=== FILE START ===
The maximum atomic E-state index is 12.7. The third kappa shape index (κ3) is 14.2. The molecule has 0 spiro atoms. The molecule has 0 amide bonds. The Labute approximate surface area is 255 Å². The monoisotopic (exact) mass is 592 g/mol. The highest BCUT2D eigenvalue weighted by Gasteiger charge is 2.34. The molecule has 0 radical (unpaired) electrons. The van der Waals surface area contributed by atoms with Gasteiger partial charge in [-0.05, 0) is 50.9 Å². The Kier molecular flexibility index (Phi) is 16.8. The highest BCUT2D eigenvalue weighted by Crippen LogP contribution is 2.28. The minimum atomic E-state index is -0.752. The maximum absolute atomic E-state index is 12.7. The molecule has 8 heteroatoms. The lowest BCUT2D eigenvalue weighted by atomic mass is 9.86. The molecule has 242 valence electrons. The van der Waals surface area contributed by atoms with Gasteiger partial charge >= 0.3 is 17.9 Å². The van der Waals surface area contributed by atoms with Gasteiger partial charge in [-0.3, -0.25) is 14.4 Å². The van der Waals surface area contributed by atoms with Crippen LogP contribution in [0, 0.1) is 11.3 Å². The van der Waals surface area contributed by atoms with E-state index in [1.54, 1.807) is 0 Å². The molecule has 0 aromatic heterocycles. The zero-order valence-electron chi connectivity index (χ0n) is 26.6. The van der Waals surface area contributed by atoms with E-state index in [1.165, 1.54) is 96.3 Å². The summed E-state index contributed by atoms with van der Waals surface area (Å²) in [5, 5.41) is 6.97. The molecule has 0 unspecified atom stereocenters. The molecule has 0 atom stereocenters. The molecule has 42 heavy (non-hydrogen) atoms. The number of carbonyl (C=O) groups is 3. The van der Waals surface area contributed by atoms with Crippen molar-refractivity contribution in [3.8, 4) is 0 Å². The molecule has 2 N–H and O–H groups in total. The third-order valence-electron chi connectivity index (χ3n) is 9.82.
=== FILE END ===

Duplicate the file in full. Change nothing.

The maximum atomic E-state index is 12.7. The third kappa shape index (κ3) is 14.2. The molecule has 0 spiro atoms. The molecule has 0 amide bonds. The Labute approximate surface area is 255 Å². The monoisotopic (exact) mass is 592 g/mol. The highest BCUT2D eigenvalue weighted by Gasteiger charge is 2.34. The molecule has 0 radical (unpaired) electrons. The van der Waals surface area contributed by atoms with Gasteiger partial charge in [-0.05, 0) is 50.9 Å². The Kier molecular flexibility index (Phi) is 16.8. The highest BCUT2D eigenvalue weighted by Crippen LogP contribution is 2.28. The minimum atomic E-state index is -0.752. The maximum absolute atomic E-state index is 12.7. The molecule has 8 heteroatoms. The lowest BCUT2D eigenvalue weighted by atomic mass is 9.86. The molecule has 242 valence electrons. The van der Waals surface area contributed by atoms with Gasteiger partial charge >= 0.3 is 17.9 Å². The van der Waals surface area contributed by atoms with Gasteiger partial charge in [-0.3, -0.25) is 14.4 Å². The van der Waals surface area contributed by atoms with Crippen LogP contribution in [0, 0.1) is 11.3 Å². The van der Waals surface area contributed by atoms with E-state index in [1.54, 1.807) is 0 Å². The molecule has 0 aromatic heterocycles. The zero-order valence-electron chi connectivity index (χ0n) is 26.6. The van der Waals surface area contributed by atoms with E-state index in [1.165, 1.54) is 96.3 Å². The summed E-state index contributed by atoms with van der Waals surface area (Å²) in [5, 5.41) is 6.97. The molecule has 0 unspecified atom stereocenters. The molecule has 0 atom stereocenters. The molecule has 42 heavy (non-hydrogen) atoms. The number of carbonyl (C=O) groups is 3. The van der Waals surface area contributed by atoms with Crippen molar-refractivity contribution in [3.8, 4) is 0 Å². The molecule has 2 N–H and O–H groups in total. The third-order valence-electron chi connectivity index (χ3n) is 9.82.